Date of Graduation

5-2015

Document Type

Thesis

Degree Name

Bachelor of Science in Chemical Engineering

Degree Level

Undergraduate

Department

Chemical Engineering

Advisor

Spicer, Tom O

Abstract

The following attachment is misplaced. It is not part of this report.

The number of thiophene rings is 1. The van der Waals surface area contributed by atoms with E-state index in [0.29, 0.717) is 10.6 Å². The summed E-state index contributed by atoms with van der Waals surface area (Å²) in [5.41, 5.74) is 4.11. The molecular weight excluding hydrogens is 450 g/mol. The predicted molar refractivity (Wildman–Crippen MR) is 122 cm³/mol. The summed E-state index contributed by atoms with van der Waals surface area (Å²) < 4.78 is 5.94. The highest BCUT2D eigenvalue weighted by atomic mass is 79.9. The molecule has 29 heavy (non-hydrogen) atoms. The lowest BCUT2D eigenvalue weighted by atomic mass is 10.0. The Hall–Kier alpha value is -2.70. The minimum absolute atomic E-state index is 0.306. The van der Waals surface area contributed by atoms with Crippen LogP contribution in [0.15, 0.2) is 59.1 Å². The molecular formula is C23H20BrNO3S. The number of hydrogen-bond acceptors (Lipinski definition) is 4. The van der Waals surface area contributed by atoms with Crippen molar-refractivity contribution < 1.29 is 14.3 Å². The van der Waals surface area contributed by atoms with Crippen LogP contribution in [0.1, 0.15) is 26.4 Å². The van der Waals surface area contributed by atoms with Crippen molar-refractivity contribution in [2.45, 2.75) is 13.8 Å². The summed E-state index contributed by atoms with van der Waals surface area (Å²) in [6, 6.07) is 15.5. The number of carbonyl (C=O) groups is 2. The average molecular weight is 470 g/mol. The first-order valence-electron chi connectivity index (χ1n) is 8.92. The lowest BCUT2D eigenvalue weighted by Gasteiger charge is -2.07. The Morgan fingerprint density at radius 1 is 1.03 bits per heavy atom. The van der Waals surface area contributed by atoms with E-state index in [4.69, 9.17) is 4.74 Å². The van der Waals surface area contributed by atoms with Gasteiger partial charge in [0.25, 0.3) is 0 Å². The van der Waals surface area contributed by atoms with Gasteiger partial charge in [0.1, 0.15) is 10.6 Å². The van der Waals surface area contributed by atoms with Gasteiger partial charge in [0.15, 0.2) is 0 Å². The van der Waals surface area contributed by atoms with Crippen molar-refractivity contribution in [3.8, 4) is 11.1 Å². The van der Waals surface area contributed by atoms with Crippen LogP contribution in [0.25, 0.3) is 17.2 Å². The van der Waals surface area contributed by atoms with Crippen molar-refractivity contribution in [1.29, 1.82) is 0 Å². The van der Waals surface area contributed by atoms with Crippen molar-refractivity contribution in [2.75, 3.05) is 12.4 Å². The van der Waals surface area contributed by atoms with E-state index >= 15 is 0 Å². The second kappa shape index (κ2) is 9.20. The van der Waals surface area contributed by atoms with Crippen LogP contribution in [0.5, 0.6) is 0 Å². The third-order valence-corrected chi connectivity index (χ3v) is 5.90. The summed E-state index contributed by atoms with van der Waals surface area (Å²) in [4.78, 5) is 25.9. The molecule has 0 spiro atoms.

The study of dense gas dispersion at atmospheric conditions is critical to understand the safety concerns of industrial operations where large amounts of toxic or flammable materials are stored and generated. A large airborne release of these materials into the atmosphere could have catastrophic effects. The Chemical Hazards Research Center (CHRC) at the University of Arkansas performs important research on dense gas dispersion. The CHRC houses the world’s largest ultra-low speed wind tunnel, which is used to simulate dispersion at atmospheric conditions. Substantial amounts of data, including velocities, are recorded for modeling real life gas dispersion events. Before conducting experiments, an accurate characterization of air flow within the wind tunnel, especially at the lower boundary layer, must be established. The goal of this project was to upgrade the existing two-component LDV system to a three-component system and use the system to characterize the vertical velocity profile of the wind tunnel. The major phases of the project included the physical installation of the LDV system, alignment of the laser probes within the tunnel, and characterization velocity measurements. Once the system was properly installed, the vertical velocity profile of the wind tunnel was determined as part of the characterization process. The air velocity decreased for measurements closer to the wind tunnel floor, which agreed with the previous experimental data from the CHRC’s wind tunnel and other ultra-low speed wind tunnels.

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